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Razer Tomahawk ITX Review: Small Form Over Function

Expensive and flawed

Razer Tomahawk ITX
(Image: © Tom's Hardware)

We are using the following system for today’s system:

CPUIntel Core i5-9600K
MotherboardASRock Z390 Phantom Gaming-ITX/ac
MemoryCorsair Vengeance LPX 3200 MHz, 16 GB (2x 8GB)
GraphicsNvidia GeForce RTX 2070 Super Founder’s Edition
CPU CoolingCorsair H100i Elite Capellix
StorageCorsair Force Series MP600 NVMe SSD, 500GB
Power SupplyCorsair SF600

Step 1: Installing the PSU

Razer Tomahawk ITX

(Image credit: Tom's Hardware)

After stripping the case down, I started off with installing the power supply. It sits at the front of the case. I installed it with the fan facing down, but you can also opt to install it the other way around if you get in trouble with the cable connector – which as you see can become a tight fit in this configuration.

Step 2: Motherboard Installation

Razer Tomahawk ITX

(Image credit: Tom's Hardware)

I then dropped in the motherboard by laying the case on its side and sliding it in. With four screws, installation was swift. I also took the opportunity to plug in a few cables. Of course, we had already pre-installed the SSD, memory, and CPU as this is our usual Mini-ITX test setup.

Step 3: AIO Installation

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Razer Tomahawk ITX

(Image credit: Tom's Hardware)
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Razer Tomahawk ITX

(Image credit: Tom's Hardware)

The case has a bracket that is extremely useful for installing the AIO. You simply install the radiator and fans onto it, and then easily drop it into place from the top of the case and secure it with six screws. This is much easier than holding the radiator and fans up and praying that you can get the screw to line up while you attempt to hold up the construction.

Razer Tomahawk ITX

(Image credit: Tom's Hardware)

After installing it, the radiator sat beautifully at the top of the chassis.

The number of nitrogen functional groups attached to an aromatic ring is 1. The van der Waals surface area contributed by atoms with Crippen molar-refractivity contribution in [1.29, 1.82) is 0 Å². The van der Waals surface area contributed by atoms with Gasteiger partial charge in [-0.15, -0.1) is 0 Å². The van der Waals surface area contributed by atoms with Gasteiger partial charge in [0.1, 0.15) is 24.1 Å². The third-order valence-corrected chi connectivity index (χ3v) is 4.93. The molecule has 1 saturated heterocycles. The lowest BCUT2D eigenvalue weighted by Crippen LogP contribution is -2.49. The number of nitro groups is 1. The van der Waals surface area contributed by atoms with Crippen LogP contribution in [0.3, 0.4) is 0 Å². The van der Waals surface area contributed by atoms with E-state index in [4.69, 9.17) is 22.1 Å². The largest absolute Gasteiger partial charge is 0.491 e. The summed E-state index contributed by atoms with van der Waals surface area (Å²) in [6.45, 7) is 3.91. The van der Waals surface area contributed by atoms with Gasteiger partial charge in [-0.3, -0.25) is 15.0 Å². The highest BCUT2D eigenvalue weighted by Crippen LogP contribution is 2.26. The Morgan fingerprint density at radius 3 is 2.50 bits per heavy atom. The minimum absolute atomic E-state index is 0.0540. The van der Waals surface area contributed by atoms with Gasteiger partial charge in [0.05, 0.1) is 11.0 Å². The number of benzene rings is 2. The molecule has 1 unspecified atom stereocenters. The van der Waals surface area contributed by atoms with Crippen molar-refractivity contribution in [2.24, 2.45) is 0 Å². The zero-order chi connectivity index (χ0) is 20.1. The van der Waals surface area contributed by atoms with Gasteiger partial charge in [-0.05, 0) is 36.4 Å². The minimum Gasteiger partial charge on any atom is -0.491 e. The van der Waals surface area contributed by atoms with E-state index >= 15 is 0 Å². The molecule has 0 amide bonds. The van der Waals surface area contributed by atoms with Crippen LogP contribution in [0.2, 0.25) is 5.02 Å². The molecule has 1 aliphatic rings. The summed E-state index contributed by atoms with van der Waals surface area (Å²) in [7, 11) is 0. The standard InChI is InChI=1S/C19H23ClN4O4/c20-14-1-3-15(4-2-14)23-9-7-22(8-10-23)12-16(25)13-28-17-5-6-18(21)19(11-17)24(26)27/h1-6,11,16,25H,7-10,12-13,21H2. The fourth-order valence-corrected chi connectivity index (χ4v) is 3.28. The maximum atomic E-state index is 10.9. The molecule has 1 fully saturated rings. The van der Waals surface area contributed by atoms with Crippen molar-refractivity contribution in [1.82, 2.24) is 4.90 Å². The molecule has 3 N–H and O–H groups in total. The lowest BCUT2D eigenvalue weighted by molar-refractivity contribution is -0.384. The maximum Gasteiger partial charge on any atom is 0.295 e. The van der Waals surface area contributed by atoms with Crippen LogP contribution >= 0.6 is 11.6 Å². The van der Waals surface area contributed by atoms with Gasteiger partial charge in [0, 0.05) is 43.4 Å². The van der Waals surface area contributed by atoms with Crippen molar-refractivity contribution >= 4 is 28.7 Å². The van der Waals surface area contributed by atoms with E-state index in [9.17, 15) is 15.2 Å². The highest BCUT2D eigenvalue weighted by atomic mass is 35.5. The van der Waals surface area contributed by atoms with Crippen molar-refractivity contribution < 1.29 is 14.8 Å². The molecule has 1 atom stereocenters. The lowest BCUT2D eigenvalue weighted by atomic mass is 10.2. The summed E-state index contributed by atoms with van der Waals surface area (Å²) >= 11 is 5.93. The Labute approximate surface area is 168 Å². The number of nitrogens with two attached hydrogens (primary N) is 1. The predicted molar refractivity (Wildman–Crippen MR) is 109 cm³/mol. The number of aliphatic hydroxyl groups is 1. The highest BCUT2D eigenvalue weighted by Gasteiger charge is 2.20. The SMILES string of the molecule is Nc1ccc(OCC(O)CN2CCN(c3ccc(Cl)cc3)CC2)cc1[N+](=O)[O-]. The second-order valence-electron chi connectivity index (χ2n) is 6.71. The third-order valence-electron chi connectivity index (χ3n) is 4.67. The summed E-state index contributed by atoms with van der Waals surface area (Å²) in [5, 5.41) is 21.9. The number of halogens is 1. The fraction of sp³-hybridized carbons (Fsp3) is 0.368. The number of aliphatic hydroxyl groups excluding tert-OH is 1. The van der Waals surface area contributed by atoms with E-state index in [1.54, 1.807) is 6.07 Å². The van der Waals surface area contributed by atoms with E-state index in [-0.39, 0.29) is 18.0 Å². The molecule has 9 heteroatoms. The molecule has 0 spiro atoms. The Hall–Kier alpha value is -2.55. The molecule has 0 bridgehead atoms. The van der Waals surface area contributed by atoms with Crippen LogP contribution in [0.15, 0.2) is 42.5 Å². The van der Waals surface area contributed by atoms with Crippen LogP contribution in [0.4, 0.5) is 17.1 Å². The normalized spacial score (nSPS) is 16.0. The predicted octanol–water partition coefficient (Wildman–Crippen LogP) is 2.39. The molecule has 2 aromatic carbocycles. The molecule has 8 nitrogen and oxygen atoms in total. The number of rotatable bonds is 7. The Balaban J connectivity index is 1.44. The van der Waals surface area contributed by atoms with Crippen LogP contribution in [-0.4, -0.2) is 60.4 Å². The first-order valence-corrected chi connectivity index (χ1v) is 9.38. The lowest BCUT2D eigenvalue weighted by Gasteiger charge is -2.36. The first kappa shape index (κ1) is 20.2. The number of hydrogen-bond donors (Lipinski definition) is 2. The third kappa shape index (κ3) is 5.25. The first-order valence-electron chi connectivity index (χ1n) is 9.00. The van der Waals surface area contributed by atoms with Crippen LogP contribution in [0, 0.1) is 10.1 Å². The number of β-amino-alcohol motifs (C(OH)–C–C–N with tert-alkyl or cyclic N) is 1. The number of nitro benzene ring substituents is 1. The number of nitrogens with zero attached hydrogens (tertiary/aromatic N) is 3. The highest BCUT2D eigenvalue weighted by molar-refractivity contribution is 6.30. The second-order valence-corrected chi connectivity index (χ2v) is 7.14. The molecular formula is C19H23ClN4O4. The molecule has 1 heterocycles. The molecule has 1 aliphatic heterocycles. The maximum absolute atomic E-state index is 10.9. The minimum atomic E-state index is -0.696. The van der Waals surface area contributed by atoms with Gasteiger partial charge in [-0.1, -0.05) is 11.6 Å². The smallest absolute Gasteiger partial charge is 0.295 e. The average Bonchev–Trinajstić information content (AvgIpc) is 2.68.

Razer Tomahawk ITX

(Image credit: Tom's Hardware)

Step 4: GPU Install

Razer Tomahawk ITX

(Image credit: Tom's Hardware)

With plenty of space, our 20270 GPU dropped right into place without any fuss. You can see that without a front fan installed, there is plenty of space for bigger cards.

Step 5: Adding Fans

Razer Tomahawk ITX

(Image credit: Tom's Hardware)

As the Tomahawk ITX doesn’t ship with any fans, and I don’t have faith in only the AIO supplying the system with enough fresh air, I decided to install two extra fans. The GPU could draw air from the open bottom of the case, so I installed one Corsair ML120 fan at the rear exhaust and another at the front intake.

Step 6: The Dreaded Cable Management

Razer Tomahawk ITX

(Image credit: Tom's Hardware)

The image above was after I plugged most of the cables in, but before tidying the bunch up. Without much space, cable management wasn’t very easy. After about 20-30 minutes of messing around in the area, disconnecting and re-connecting wires, I eventually decided that it didn’t need to be very tidy for the purpose of this test – the panel only needed to close and stay closed.

Razer Tomahawk ITX

(Image credit: Tom's Hardware)

One of the issues I ran into is that the ASRock motherboard only has one internal USB 2.0 header, and both the case’s Chroma RGB controller and Corsair hub both needed it. As a result, the thermal testing below is done only with the Corsair Commander hub connected and the RGB disabled.

Of course, I’m making my life extra-challenging by using the Corsair Commander RGB & fan hub that’s included with this AIO – there simply isn’t any space for it. I squeezed it into a corner, but if I could make a recommendation: don’t get this AIO for Mini-ITX builds.

Razer Tomahawk ITX

(Image credit: Tom's Hardware)

Fortunately, the AIO’s pump, fans, and lighting does all run when only SATA power is connected to the hub, so it was safe to disconnect the hub and connect the Chroma RGB for photos.

Step 7: At Last, The Build is Complete.

Razer Tomahawk ITX

(Image credit: Tom's Hardware)

Nobody said building an ITX system was going to be easy. But that respect, the Tomahawk ITX is one of the easier cases to build in. The layout is dead-obvious. The radiator bracket makes AIO installation a breeze, and the GPU fits without issue. The only real complaint I have is that there is very little space for cable management, and if you want to do a better job than I did (which you probably do, my only goal was to have the panel stay shut), you probably need to spend at least an hour carefully routing all the cables – and even then, it will likely take multiple attempts.

Razer Tomahawk ITX

(Image credit: Tom's Hardware)

But in the end, you are left with a nice, simple and clean-looking system that indeed, produces some nice diffuse Chroma RGB lighting underglow. Just note that the Razer logo at the front will only have white backlighting through the translucent green plastic -- it isn’t RGB-capable.

Niels Broekhuijsen
Niels Broekhuijsen is a Contributing Writer for Tom's Hardware US. He covers hardware news on all components and peripherals.